Frequently Asked Questions
Will I need my own piano at home?
Yes, being able to practice between lessons is vital to enable us to move forwards each week. You may wish to have a handful of lessons before investing in a piano to ensure you are going to enjoy learning, but fairly soon you will need your own.
Is it OK for me/my child to practice on a keyboard?
Keyboards are cheaper alternatives to pianos and many people prefer to start their younger children on a keyboard just to ensure they are going to have the interest and desire to continue learning long-term. However, keyboards do not have fully weighted keys and therefore feel very different to pianos. I advise investing in a full size piano after around 6 months to prevent the student from being held back by their instrument. The functions of a piano allow for expression to be incorporated in the playing, using different pressures with each finger to create the desired effect, which most keyboards simply cannot replicate.
Which examination boards do you enter with?
I enter pupils for practical exams with the London College of Music, and theory exams are taken through the Associated Board (ABRSM). Both are nationally recognised examination boards, and the higher grades contribute towards UCAS points.
Do you have a separate day job?
No, teaching the piano is my only job, giving me time to plan for the lessons and concentrate entirely on the progress of my pupils.
Shall I come in 5 minutes early?
As I will most likely have another pupil in the studio before your lesson, please wait until your lesson time before knocking to save any disruption to the prior lesson.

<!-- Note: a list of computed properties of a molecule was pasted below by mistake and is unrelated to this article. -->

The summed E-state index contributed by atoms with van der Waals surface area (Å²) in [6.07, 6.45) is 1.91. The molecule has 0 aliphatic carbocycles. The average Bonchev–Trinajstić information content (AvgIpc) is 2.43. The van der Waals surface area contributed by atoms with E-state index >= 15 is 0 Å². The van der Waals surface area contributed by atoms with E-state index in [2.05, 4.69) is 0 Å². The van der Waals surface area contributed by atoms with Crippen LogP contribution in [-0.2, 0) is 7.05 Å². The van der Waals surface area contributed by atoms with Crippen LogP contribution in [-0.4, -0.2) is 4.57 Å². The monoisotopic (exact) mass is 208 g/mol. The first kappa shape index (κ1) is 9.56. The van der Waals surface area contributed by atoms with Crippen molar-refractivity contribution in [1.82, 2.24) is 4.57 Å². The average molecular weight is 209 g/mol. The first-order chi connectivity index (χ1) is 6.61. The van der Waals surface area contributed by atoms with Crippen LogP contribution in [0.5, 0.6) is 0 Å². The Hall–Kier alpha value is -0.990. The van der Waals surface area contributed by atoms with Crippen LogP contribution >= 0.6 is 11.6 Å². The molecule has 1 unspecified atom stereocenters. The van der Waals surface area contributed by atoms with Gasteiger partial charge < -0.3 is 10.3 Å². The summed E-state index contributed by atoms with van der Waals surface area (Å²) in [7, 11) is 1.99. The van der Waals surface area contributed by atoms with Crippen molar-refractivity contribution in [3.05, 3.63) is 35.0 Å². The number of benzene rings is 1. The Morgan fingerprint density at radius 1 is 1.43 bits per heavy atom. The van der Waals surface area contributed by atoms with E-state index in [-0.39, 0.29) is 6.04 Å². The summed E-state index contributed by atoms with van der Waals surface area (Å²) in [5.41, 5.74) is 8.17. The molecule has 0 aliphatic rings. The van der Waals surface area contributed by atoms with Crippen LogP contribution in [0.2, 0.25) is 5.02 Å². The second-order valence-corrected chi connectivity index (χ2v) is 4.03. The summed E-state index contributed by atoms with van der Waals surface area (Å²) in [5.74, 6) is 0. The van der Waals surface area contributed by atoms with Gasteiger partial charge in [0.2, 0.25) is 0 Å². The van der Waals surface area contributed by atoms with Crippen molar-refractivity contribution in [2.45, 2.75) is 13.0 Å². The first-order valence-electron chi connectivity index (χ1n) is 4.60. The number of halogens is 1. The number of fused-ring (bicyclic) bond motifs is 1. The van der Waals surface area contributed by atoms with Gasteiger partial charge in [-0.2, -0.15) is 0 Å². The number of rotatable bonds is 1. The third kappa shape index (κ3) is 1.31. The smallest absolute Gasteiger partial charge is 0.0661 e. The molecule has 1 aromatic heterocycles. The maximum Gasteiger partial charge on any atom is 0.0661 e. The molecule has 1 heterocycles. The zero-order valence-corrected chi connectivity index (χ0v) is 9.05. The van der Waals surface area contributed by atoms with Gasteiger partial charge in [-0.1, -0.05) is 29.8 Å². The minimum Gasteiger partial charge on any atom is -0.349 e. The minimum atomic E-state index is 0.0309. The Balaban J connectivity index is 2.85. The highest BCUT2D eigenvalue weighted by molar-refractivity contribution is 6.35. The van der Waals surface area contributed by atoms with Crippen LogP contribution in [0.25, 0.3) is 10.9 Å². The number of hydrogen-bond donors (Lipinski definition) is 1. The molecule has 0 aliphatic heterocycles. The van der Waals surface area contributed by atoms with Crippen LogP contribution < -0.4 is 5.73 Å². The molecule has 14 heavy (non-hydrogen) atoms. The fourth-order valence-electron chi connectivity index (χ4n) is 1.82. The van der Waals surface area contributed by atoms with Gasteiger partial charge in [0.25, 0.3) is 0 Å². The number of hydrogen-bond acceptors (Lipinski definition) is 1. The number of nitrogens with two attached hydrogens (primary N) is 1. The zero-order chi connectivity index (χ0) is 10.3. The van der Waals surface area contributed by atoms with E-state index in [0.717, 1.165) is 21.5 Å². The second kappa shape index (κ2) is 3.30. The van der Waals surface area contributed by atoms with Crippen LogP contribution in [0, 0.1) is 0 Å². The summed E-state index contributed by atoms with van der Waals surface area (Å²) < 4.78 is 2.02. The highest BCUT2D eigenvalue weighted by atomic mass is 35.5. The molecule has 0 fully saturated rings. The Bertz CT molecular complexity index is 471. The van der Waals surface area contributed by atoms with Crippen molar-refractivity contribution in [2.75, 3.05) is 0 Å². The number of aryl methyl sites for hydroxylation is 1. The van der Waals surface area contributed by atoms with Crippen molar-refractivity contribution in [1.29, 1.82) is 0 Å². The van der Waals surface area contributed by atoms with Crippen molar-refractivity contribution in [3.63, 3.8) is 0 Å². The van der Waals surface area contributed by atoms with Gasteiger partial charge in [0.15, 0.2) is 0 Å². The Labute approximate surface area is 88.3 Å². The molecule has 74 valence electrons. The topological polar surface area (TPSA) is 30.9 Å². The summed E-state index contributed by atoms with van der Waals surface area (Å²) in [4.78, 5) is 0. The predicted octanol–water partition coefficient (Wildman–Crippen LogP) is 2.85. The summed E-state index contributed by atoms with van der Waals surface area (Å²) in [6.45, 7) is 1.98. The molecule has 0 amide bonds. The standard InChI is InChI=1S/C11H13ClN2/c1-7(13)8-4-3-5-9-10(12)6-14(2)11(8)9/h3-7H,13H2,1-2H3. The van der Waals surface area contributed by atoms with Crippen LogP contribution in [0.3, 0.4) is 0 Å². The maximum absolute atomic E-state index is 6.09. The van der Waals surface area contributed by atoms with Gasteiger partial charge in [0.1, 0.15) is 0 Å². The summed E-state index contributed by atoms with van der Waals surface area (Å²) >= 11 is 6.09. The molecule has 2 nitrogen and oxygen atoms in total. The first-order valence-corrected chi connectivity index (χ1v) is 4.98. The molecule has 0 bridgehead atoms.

Can I sit in on my child's lesson?
Parents are more than welcome to stay during their child's lessons, and it can be handy for the parent to also understand the basics to enable them to help the child practice at home. That being said, some children can be more reserved when with a parent and aren't as willing to share their opinions or ask questions, making it harder for me to know whether or not they really understand the information and to identify any gaps in their knowledge.
Will I/my child learn to read musical notation properly?
I teach all pupils to read musical notation and after just a handful of lessons they are able to read a simple piece of music unaided. The aim is for all pupils to eventually be able to pick up a piece of music and play it very comfortably on their own, understanding all of the symbols and markings, without needing a teachers guidance. I also incorporate music theory, composition and aural skills into my lessons, which are essential in order to become an accomplished pianist.
Is there room to park my car outside?
Yes, there is room to park curbside outside my house- please help me keep the neighbours happy by not blocking any driveways.
Is it OK if I pop to the shops while my child has their lesson?
Of course. Be assured I will only let younger pupils leave my sight once I have seen that you are outside to pick them up. Please return in time for the end of your child's lesson to save any disruption to the following students' lesson.